Schizophrenia is a long-term mental disorder that causes the mind to experience periods of dysfunction and disorder. It is commonly misconceived that people with schizophrenia have split personalities and violent tendencies, however this is not often the case.
Experts believe that the condition is caused by a combination of environmental and genetic factors. Brain development inhibition due to problems in pregnancy or birth may be a factor, so may the mis-use of drugs and alcohol or severe stress.
‘Positive’ symptoms of hallucinations, delusions, thought disorder and feelings of being controlled are most common with some less obvious ‘negative’ symptoms such as loss of energy, lack of concentration, difficulty looking after oneself occurring in some cases.
In schizophrenia the most common hallucination is hearing voices although hallucinations of smell, taste or being touched can also occur. A delusion is a belief held with complete conviction that is not based on reality and contradicted by the evidence around you. Sometimes paranoid delusions can occur which make you feel persecuted or harassed.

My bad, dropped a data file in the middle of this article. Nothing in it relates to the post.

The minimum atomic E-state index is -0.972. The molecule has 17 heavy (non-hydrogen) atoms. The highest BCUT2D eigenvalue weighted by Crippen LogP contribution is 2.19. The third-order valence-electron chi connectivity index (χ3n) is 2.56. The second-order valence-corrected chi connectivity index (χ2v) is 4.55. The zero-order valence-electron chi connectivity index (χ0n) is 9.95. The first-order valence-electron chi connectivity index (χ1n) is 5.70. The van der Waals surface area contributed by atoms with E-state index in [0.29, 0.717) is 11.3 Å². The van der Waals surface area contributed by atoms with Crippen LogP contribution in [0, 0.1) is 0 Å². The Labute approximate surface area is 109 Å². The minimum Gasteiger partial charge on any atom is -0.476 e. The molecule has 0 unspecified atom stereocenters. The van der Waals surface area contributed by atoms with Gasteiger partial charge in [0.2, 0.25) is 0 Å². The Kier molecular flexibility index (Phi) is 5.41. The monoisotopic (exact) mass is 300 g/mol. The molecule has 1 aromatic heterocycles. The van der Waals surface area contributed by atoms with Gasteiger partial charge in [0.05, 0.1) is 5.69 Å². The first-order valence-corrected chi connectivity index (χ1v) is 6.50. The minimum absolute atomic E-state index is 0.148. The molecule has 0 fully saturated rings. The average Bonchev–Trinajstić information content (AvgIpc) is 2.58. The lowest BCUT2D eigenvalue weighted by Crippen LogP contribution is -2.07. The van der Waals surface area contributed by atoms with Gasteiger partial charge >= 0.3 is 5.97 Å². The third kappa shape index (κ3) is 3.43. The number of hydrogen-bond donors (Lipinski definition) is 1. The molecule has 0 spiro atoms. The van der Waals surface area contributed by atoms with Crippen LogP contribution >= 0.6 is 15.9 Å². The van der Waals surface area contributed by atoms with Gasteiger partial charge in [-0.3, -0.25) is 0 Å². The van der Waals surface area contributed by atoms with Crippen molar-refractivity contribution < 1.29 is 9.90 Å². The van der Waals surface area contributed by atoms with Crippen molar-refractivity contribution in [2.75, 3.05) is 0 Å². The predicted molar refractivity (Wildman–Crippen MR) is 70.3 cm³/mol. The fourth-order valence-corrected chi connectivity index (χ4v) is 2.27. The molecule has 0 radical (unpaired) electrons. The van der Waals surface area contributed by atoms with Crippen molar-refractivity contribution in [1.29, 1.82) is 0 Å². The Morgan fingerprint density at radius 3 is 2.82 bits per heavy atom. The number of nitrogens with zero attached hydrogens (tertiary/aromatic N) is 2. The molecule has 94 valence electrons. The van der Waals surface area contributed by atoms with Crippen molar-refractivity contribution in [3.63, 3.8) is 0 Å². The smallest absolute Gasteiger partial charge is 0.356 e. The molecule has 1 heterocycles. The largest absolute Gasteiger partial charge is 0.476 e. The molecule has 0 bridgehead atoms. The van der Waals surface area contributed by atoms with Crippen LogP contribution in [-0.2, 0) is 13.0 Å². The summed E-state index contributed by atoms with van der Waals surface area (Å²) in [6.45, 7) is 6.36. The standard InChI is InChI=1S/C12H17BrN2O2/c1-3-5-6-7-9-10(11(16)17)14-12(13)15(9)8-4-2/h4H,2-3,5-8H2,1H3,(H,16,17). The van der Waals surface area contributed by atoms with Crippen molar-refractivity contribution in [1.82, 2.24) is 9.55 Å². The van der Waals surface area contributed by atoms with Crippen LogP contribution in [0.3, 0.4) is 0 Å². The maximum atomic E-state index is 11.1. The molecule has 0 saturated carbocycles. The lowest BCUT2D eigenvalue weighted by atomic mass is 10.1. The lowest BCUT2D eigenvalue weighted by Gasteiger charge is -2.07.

Without any help or treatment, many people with schizophrenia can feel depressed with the associated symptoms.
The first line of treatment is medication in the form of anti-psychotics. These will weaken delusions and hallucinations and help improve thought processes and increase motivation to live life. There are side effects associated with this type of medication so it is important to ensure you work with your consultant psychiatrist or GP to manage them.
To give the best chance of recovery, some form of talking therapy will be helpful to allow you to feel better about yourself and to learn new ways of solving problems. Cognitive Behavioural Therapy can be undertaken by a clinical psychologist who will also be able to offer supportive psychotherapy to provide support with the daily issues you face.